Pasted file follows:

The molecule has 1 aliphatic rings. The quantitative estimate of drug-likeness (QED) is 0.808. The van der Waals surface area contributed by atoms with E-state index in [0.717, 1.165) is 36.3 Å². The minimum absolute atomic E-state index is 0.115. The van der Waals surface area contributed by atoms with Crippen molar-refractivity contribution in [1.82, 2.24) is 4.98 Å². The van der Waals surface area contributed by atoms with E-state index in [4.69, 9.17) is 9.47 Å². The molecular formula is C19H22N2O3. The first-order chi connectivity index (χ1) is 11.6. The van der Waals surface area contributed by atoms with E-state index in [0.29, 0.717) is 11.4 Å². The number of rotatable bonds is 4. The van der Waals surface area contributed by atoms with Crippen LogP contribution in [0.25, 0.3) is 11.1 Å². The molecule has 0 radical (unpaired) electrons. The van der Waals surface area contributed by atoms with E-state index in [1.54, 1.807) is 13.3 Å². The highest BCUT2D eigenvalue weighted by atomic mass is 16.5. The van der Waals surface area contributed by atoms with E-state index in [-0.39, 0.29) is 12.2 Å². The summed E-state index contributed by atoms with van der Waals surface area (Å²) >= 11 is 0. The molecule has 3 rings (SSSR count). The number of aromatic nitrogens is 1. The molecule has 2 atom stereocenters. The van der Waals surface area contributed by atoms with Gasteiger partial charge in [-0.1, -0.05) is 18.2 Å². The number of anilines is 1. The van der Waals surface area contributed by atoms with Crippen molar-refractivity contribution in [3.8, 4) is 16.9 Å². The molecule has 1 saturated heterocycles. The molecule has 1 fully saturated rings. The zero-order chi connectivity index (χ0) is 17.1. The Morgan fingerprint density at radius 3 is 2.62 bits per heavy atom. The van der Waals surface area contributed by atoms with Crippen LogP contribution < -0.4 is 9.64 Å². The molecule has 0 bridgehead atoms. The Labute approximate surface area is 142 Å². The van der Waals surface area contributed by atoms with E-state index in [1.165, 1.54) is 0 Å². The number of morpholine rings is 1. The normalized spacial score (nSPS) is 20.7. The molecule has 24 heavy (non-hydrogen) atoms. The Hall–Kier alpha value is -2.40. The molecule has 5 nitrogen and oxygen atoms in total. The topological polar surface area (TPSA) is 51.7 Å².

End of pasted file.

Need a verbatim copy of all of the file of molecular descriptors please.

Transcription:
The molecule has 1 aliphatic rings. The quantitative estimate of drug-likeness (QED) is 0.808. The van der Waals surface area contributed by atoms with E-state index in [0.717, 1.165) is 36.3 Å². The minimum absolute atomic E-state index is 0.115. The van der Waals surface area contributed by atoms with Crippen molar-refractivity contribution in [1.82, 2.24) is 4.98 Å². The van der Waals surface area contributed by atoms with E-state index in [4.69, 9.17) is 9.47 Å². The molecular formula is C19H22N2O3. The first-order chi connectivity index (χ1) is 11.6. The van der Waals surface area contributed by atoms with E-state index in [0.29, 0.717) is 11.4 Å². The number of rotatable bonds is 4. The van der Waals surface area contributed by atoms with Crippen LogP contribution in [0.25, 0.3) is 11.1 Å². The molecule has 0 radical (unpaired) electrons. The van der Waals surface area contributed by atoms with E-state index in [1.54, 1.807) is 13.3 Å². The highest BCUT2D eigenvalue weighted by atomic mass is 16.5. The van der Waals surface area contributed by atoms with E-state index in [-0.39, 0.29) is 12.2 Å². The summed E-state index contributed by atoms with van der Waals surface area (Å²) >= 11 is 0. The molecule has 3 rings (SSSR count). The number of aromatic nitrogens is 1. The molecule has 2 atom stereocenters. The van der Waals surface area contributed by atoms with Gasteiger partial charge in [-0.1, -0.05) is 18.2 Å². The number of anilines is 1. The van der Waals surface area contributed by atoms with Crippen molar-refractivity contribution in [3.8, 4) is 16.9 Å². The molecule has 1 saturated heterocycles. The molecule has 1 fully saturated rings. The zero-order chi connectivity index (χ0) is 17.1. The Morgan fingerprint density at radius 3 is 2.62 bits per heavy atom. The van der Waals surface area contributed by atoms with Crippen LogP contribution < -0.4 is 9.64 Å². The molecule has 0 bridgehead atoms. The Labute approximate surface area is 142 Å². The van der Waals surface area contributed by atoms with E-state index in [1.165, 1.54) is 0 Å². The number of morpholine rings is 1. The normalized spacial score (nSPS) is 20.7. The molecule has 24 heavy (non-hydrogen) atoms. The Hall–Kier alpha value is -2.40. The molecule has 5 nitrogen and oxygen atoms in total. The topological polar surface area (TPSA) is 51.7 Å².